The Donchian Channel – Tracking Extremes

Markets are chaotic systems. That’s why even the world’s best traders don’t profit from the majority of their trades.
Even chaotic systems though, obey certain rules most of the time. Markets can’t exist at extremes, so for instance, if a market suffers a significant drop, then odds are excellent that it will reverse course in relatively short order as traders begin taking advantage of the suddenly more attractive prices on offer.
A Donchian channel is used to determine the overall volatility of any given market. All you need to calculate it are the highest and lowest points in the data for the last “X” number of days. The channel is bound at the top by the highest points, and at the bottom by the lowest.
If the current price breaks out of the top, that’s a good long position entry. If the price breaks out on the downside of the channel, that’s a good short position entry point.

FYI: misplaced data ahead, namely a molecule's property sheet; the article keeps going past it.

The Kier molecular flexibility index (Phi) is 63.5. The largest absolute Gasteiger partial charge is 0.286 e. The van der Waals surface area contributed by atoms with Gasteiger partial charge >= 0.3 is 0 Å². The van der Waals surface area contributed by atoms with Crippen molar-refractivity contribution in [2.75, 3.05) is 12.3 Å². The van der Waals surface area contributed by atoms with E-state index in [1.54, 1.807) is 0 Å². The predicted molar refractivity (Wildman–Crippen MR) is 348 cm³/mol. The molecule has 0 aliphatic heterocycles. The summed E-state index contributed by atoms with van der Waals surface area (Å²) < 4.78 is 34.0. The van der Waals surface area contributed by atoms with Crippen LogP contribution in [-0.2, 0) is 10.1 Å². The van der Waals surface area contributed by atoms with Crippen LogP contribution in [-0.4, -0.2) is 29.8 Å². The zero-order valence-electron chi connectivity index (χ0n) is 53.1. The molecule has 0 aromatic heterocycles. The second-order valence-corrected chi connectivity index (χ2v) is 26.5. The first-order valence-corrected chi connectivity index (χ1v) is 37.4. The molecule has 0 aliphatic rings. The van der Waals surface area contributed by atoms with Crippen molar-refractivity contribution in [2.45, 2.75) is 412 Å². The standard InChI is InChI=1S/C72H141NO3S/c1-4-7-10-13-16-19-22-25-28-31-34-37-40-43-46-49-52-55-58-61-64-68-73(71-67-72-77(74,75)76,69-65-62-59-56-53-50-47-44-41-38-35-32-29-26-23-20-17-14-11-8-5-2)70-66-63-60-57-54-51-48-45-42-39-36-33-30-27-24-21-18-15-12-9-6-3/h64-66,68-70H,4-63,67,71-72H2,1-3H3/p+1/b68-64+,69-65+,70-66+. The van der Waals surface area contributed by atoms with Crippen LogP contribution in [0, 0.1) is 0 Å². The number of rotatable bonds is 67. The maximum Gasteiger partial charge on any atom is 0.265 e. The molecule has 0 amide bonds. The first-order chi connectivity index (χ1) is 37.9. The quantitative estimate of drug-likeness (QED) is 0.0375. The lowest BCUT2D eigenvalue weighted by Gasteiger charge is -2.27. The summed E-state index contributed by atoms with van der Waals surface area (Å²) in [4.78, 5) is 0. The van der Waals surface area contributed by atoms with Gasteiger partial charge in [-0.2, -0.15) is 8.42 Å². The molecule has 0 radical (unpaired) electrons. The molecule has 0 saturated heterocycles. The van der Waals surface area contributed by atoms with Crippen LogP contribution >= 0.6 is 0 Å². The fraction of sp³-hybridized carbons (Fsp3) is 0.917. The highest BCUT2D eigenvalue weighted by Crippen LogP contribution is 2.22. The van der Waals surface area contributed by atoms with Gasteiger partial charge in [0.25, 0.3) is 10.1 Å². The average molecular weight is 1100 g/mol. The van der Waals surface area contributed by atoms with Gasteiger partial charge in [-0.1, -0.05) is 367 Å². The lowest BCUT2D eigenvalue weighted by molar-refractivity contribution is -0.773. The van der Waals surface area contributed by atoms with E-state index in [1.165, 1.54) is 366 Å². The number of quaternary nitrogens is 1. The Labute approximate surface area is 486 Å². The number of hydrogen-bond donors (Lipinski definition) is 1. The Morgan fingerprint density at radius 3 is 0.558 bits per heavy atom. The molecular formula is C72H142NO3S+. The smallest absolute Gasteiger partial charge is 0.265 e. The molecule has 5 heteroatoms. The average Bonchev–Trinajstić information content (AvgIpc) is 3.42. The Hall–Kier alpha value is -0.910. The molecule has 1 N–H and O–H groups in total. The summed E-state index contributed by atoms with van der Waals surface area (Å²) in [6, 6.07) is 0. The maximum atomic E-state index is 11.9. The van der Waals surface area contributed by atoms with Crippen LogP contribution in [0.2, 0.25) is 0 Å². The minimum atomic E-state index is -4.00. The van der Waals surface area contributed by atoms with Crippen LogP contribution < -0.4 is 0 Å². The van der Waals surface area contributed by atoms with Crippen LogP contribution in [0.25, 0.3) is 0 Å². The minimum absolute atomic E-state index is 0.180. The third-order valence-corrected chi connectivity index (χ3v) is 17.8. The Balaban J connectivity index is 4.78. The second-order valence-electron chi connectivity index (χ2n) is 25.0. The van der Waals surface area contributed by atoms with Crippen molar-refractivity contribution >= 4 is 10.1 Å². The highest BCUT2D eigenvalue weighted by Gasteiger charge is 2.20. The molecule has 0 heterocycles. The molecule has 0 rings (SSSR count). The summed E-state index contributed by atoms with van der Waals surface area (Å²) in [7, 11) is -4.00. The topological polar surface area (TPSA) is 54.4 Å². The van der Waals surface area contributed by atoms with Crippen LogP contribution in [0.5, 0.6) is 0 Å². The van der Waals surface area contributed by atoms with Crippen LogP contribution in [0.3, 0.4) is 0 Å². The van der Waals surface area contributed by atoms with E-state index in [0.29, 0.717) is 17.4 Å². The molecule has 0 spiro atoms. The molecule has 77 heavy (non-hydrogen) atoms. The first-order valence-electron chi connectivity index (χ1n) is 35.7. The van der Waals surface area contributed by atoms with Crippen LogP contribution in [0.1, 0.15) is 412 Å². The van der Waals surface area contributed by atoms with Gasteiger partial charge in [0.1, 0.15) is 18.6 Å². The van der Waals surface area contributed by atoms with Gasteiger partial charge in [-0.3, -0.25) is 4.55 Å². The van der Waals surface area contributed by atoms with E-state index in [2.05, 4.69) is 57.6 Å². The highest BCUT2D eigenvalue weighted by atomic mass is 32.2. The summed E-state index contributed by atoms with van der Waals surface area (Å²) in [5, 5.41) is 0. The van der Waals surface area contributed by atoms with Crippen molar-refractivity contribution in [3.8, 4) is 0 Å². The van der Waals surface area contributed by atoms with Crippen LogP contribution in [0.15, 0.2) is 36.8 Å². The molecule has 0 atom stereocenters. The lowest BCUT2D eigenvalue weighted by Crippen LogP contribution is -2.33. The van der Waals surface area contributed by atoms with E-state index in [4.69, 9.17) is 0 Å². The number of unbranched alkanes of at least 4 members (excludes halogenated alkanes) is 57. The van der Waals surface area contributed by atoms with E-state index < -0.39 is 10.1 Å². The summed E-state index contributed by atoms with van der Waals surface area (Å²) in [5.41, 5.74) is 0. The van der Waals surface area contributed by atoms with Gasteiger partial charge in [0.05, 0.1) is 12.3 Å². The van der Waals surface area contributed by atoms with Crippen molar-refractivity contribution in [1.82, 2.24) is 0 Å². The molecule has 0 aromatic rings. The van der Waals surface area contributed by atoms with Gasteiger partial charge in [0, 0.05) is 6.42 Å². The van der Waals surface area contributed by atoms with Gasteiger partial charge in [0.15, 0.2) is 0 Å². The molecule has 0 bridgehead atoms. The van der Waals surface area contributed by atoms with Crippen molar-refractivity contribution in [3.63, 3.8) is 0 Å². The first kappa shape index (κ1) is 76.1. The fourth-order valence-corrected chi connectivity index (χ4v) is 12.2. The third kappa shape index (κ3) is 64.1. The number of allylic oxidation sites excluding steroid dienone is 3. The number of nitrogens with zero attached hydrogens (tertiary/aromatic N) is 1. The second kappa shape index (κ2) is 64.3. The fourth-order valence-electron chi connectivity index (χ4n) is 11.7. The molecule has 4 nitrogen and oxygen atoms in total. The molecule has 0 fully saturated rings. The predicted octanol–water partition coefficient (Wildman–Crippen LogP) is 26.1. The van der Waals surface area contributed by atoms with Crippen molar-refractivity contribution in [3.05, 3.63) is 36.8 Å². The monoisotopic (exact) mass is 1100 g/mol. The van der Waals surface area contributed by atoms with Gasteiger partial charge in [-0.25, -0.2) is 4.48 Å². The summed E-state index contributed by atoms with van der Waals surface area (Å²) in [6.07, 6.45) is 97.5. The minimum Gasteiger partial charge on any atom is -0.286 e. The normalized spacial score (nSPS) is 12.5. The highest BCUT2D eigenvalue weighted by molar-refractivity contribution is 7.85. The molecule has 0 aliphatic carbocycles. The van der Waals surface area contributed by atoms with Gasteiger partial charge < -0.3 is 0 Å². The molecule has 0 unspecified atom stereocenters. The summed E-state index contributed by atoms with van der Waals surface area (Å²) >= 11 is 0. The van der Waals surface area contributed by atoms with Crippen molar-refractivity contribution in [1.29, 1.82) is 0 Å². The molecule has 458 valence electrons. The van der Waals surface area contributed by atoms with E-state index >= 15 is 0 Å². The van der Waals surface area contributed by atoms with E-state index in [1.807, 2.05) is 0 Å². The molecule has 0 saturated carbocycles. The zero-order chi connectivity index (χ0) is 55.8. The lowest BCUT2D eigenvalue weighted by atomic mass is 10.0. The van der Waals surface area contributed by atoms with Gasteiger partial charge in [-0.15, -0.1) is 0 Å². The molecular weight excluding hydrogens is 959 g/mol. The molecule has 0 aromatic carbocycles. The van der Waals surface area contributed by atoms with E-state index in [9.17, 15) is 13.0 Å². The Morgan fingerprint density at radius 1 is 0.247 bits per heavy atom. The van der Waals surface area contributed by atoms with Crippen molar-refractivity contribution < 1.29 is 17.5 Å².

So how good and useful is this? Well, earlier, we mentioned a group called “The Turtles.” This was the exact indicator they used to trade commodities and make millions, in the 1980’s. In particular, they looked alternately at a 55-day or a 22-day Donchian channel breakout to identify opportunities.


Turtle Power!

Here’s an interesting variant on the Turtles’ idea, but this time, applied to large cap stocks, rather than commodities. Basically, we’re going to flip the script, and do exactly the opposite of what that group did. In other words, trade countertrend.
This variant is devastatingly effective, as you can verify for yourself, via Backtesting. Here’s how:
Look up the top 20 companies on the AUX. Get the relevant data and create a 15-day channel, with a plan to enter a long trade when the share hits a 15-day low. As for exit strategy, use a 4% trailing stop.
The results you will get from this strategy are nothing short of amazing!
Note that there’s more than one way to skin this particular cat, too. You can get similar results if you enter countertrend when you see the market move 3-4x ATR over 10 candles, or when it breaks below the lower Bollinger band, two standard deviations from the average, so again, don’t feel as though you’re locked into just one type of analysis here.


Trading On Trends

As you have seen, countertrading can make you a lot of money with relatively little risk, but trend trading can be just as, if not even more profitable. Think about it: The longer a trend continues, the more money you stand to make!